When you add it all up -- Arizona owning the first overall pick, Rosen's historically bad quarterback play and Kingsbury's comments -- it understandable that the Cards are priced as favorites. But two months out from the draft, calling it a virtual coin-flip whether they make a dramatic, unprecedented personnel move is implying a lot more certainty than we have in this situation.
The play is to fade the favorites here, leveraging the uncertainty to find some better value at longer odds.
The Betting Values: Oakland Raiders (+450), New York Giants (+800), Denver Broncos (+1100)
The Oakland Raiders are a very intriguing option for a few reasons. The benefit of the fourth-overall pick is twofold. If Murray falls past number 1, the Raiders are really the next team that is a threat to grab him, with the San Francisco 49ers and New York Jets being highly unlikely landing spots.
Someone could absolutely trade up ahead of Oakland, but with Oakland owning the best pick -- as of now -- of any non-Cardinals team likely to be interested in Murray, it will also cost them the least to trade up. They have three first-round picks this year, so they have plenty of ammunition at their disposal. Unless the Cardinals are actually dead-set on taking Murray, Oakland will have by far the easiest time making a move to get Murray if they want to.
Derek Carr isn't an egregious quarterback by any stretch, but he finished 27th in Passing NEP per drop back this year among the 43 passers who had at least 100 drop backs -- not exactly encouraging for a fifth-year pro. Oakland also isn't priced into hanging onto Carr for the long-term. Per Spotrac, they'd take on $27.4 million in dead money if they cut him this offseason, but next year, that amount plummets all the way down to $5 million. Having a veteran around even with a highly-drafted rookie isn't uncommon (Cleveland last year, for example), so being locked into a Carr contract for one year isn't much of a deterrent to grabbing Murray. There's also the possibility that they could trade Carr to a team that is hungry for a quarterback.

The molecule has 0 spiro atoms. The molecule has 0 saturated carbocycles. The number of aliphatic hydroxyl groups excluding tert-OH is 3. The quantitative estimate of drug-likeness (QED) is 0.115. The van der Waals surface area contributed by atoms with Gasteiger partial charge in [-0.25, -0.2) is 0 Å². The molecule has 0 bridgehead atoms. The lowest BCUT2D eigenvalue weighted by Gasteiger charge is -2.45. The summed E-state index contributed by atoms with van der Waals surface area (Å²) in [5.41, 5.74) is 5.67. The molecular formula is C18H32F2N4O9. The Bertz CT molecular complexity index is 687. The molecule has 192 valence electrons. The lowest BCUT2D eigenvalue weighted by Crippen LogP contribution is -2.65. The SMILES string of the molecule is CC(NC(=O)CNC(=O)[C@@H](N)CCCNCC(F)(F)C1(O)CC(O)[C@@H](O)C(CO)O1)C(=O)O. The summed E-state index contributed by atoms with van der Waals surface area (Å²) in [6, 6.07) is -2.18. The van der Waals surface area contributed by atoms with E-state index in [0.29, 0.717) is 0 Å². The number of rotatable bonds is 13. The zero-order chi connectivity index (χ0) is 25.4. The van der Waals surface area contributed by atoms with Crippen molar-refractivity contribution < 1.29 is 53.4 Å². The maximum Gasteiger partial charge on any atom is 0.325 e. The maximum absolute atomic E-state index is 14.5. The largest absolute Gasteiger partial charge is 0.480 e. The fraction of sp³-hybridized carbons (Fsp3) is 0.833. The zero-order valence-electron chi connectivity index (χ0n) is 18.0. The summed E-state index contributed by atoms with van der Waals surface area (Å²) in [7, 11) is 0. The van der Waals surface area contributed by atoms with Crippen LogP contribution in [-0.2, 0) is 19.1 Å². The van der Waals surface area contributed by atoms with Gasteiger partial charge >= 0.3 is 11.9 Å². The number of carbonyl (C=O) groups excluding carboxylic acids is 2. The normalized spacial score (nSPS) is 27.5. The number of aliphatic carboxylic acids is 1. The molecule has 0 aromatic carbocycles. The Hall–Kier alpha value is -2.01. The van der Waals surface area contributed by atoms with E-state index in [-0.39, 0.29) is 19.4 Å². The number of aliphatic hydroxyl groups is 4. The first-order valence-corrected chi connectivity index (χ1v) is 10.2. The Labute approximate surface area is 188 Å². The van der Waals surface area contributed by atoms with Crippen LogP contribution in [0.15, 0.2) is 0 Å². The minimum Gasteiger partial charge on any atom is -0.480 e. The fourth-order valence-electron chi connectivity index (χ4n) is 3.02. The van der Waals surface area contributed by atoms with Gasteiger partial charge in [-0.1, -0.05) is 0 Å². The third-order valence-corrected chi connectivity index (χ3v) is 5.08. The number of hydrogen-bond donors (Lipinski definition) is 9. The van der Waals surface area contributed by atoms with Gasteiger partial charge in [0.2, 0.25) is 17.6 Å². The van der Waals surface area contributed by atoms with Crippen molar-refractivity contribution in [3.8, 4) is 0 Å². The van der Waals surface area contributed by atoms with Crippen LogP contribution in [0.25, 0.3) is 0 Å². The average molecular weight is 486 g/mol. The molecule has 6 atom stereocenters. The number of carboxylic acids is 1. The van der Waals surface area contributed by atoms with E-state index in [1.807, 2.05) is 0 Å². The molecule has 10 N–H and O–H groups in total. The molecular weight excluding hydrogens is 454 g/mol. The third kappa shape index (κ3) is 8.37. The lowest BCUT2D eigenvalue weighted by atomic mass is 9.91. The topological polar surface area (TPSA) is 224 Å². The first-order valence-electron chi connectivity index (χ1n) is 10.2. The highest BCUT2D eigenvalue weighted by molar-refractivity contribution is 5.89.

The New York Giants don't have the kind of ammunition to move up that the Raiders do, but the G-Men won't need to go too far if they move up since they hold the sixth overall pick. There's also not much of a risk that the Tampa Bay Buccaneers, the team picking between the Raiders and Giants, are interested in Murray, so if Oakland and Arizona aren't interested, he could just fall to the Giants without them having to make a trade.
Again, we can't take coach-talk at the combine to mean a ton, but New York coach Pat Shurmur has said we should "fully expect" Eli Manning back in blue in 2019. General Manager David Gettleman has mentioned that "the Kansas City Chiefs model" worked well, though, so even if Manning is back it could be a one-year situation while a rookie gets some development as when Alex Smith started ahead of top-10 pick Patrick Mahomes in 2017.